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Native American Photography

Updated on August 12, 2014
Attribution 2.0 Generic (CC BY 2.0)
Attribution 2.0 Generic (CC BY 2.0) | Source

Conducting a photography theme based on a culture has many benefits. Not only does it involve taking photographs that may fit into a niche. It also allows you to understand some of the complexities that each culture brings forth and helps you gain more respect for that particular culture.

Any photographic theme that focuses on any culture should be conducted with respect to the culture's members, its history and their way of life. If you think about it, this should also be the driving force with any other photographic theme as well.

Since this project is meant to focus on the Native American Culture it can prove to be somewhat difficult since you not only have to live in a region where you can find suitable subjects, but be aware that

often some cultures do not look kindly on becoming the focus of any project.

You are not aiming to simply hire models and dress them up in Indian costumes. This would not be fair to the culture but also to your viewers. Pretending that the models are real Native Americans is lying. Being honest with your audience is one of the things that establishes your reputation.

You are also not trying to make fun either. Portray your subjects in situations where they feel comfortable and wearing the native regalia as they are meant to be worn.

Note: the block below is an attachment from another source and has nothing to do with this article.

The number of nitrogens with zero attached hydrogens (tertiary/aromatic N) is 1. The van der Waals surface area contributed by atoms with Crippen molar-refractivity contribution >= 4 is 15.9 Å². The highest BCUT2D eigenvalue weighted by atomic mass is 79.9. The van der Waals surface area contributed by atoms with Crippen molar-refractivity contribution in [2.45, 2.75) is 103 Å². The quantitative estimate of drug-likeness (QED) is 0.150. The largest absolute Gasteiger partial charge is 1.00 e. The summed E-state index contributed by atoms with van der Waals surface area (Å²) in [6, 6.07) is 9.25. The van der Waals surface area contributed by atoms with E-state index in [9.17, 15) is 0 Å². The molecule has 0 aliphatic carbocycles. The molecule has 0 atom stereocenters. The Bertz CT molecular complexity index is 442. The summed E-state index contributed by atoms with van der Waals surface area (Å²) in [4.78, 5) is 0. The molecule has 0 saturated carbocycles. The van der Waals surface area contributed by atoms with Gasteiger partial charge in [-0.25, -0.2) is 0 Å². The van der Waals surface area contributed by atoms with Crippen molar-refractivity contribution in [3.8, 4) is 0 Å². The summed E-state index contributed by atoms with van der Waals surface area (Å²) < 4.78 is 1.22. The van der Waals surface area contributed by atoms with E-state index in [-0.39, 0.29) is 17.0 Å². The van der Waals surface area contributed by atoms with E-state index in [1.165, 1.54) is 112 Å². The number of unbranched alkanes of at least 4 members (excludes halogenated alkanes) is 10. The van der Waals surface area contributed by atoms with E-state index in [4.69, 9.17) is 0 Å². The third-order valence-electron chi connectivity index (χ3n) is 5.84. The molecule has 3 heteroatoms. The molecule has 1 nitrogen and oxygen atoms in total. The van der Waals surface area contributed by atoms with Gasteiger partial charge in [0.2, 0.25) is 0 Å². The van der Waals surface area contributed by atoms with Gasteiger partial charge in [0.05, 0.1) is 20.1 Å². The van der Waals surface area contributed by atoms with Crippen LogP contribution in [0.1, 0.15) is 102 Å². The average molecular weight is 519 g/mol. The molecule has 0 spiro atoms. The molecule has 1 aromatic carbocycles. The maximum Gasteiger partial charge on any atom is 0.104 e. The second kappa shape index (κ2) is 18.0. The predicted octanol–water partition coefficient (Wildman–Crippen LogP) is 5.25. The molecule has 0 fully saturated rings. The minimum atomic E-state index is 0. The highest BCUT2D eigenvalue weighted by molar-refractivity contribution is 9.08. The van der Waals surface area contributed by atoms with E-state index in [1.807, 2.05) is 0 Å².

You may manipulate the images in post production as you would any other photograph but do not change the original intention of the project.

A part from these suggestions the project should be done as any other regular portray shoot although you may want to include environmental factors and real props whenever possible. These often aid the viewer in identifying the culture and adds realism to the photographs.

The best venues are those that find your subjects in their natural environment and living as they normally live. However, you may do some studio set ups and for these pay attention to realistic representation of your subject matter.

Do not limit yourself to only US Native American photographs There are several South American & Central American countries that boast large populations of their own versions. Adding these too expands your project.

On a studio use 2 photo lamps one on each side and placed at 45 degrees and at least 1 reflector to fully illuminate your subjects just as you would with a standard portrait shoot. Outside, you should not need any light source other than the ambient one but you may consider using a fill in flash to highlight problem areas.

Remember to include regular shots, close ups and wide angles if the scene lends itself for it.

Attribution 2.0 Generic (CC BY 2.0
Attribution 2.0 Generic (CC BY 2.0 | Source

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    • LuisEGonzalez profile image

      Luis E Gonzalez 4 years ago from Miami, Florida

      Mary E Simchen: Thank you

    • profile image

      Mary E Simchen 4 years ago


    • LuisEGonzalez profile image

      Luis E Gonzalez 5 years ago from Miami, Florida

      Miller2232: thank you

    • Miller2232 profile image

      Sinclair Miller III 5 years ago from Florida

      Nice photos on your Hub.